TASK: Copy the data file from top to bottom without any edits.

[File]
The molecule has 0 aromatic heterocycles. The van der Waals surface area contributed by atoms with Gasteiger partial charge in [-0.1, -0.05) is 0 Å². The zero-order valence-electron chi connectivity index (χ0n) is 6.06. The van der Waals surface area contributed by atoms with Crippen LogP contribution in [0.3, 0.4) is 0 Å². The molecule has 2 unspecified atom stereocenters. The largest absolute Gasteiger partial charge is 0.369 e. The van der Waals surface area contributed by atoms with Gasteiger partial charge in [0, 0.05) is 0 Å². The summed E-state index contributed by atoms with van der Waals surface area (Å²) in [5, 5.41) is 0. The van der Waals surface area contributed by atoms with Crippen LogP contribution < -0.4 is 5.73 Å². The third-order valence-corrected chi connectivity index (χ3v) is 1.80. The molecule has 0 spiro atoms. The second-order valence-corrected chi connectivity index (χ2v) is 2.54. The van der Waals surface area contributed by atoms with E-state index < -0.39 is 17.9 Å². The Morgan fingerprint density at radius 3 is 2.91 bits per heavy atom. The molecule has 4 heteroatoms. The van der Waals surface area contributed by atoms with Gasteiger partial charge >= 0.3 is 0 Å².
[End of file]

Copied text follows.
The molecule has 0 aromatic heterocycles. The van der Waals surface area contributed by atoms with Gasteiger partial charge in [-0.1, -0.05) is 0 Å². The zero-order valence-electron chi connectivity index (χ0n) is 6.06. The van der Waals surface area contributed by atoms with Crippen LogP contribution in [0.3, 0.4) is 0 Å². The molecule has 2 unspecified atom stereocenters. The largest absolute Gasteiger partial charge is 0.369 e. The van der Waals surface area contributed by atoms with Gasteiger partial charge in [0, 0.05) is 0 Å². The summed E-state index contributed by atoms with van der Waals surface area (Å²) in [5, 5.41) is 0. The van der Waals surface area contributed by atoms with Crippen LogP contribution < -0.4 is 5.73 Å². The third-order valence-corrected chi connectivity index (χ3v) is 1.80. The molecule has 0 spiro atoms. The second-order valence-corrected chi connectivity index (χ2v) is 2.54. The van der Waals surface area contributed by atoms with E-state index < -0.39 is 17.9 Å². The Morgan fingerprint density at radius 3 is 2.91 bits per heavy atom. The molecule has 4 heteroatoms. The van der Waals surface area contributed by atoms with Gasteiger partial charge >= 0.3 is 0 Å².